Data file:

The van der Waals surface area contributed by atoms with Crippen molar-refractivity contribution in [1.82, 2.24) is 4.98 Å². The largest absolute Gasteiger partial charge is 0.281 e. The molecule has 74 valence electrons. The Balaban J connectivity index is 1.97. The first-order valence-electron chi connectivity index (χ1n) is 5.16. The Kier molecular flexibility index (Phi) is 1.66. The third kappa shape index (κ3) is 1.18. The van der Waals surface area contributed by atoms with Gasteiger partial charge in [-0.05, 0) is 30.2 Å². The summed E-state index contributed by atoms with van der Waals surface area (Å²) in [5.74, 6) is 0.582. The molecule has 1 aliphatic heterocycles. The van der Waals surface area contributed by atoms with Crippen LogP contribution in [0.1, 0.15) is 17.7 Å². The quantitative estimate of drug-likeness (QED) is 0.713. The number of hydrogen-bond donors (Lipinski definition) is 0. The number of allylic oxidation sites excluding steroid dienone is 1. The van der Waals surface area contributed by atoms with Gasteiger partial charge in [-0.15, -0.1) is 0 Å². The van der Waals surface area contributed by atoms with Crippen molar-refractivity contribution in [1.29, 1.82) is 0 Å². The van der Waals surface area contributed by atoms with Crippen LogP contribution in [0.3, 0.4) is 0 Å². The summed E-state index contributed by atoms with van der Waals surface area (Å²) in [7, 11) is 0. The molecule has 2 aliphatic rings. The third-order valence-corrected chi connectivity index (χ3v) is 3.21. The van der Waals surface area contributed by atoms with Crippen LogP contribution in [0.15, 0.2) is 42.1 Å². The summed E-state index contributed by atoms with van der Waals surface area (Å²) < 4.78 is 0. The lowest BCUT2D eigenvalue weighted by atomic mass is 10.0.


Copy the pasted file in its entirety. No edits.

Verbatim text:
The van der Waals surface area contributed by atoms with Crippen molar-refractivity contribution in [1.82, 2.24) is 4.98 Å². The largest absolute Gasteiger partial charge is 0.281 e. The molecule has 74 valence electrons. The Balaban J connectivity index is 1.97. The first-order valence-electron chi connectivity index (χ1n) is 5.16. The Kier molecular flexibility index (Phi) is 1.66. The third kappa shape index (κ3) is 1.18. The van der Waals surface area contributed by atoms with Gasteiger partial charge in [-0.05, 0) is 30.2 Å². The summed E-state index contributed by atoms with van der Waals surface area (Å²) in [5.74, 6) is 0.582. The molecule has 1 aliphatic heterocycles. The van der Waals surface area contributed by atoms with Crippen LogP contribution in [0.1, 0.15) is 17.7 Å². The quantitative estimate of drug-likeness (QED) is 0.713. The number of hydrogen-bond donors (Lipinski definition) is 0. The number of allylic oxidation sites excluding steroid dienone is 1. The van der Waals surface area contributed by atoms with Gasteiger partial charge in [-0.15, -0.1) is 0 Å². The van der Waals surface area contributed by atoms with Crippen molar-refractivity contribution in [1.29, 1.82) is 0 Å². The van der Waals surface area contributed by atoms with Crippen LogP contribution in [0.3, 0.4) is 0 Å². The summed E-state index contributed by atoms with van der Waals surface area (Å²) in [7, 11) is 0. The molecule has 2 aliphatic rings. The third-order valence-corrected chi connectivity index (χ3v) is 3.21. The van der Waals surface area contributed by atoms with Crippen LogP contribution in [0.15, 0.2) is 42.1 Å². The summed E-state index contributed by atoms with van der Waals surface area (Å²) < 4.78 is 0. The lowest BCUT2D eigenvalue weighted by atomic mass is 10.0.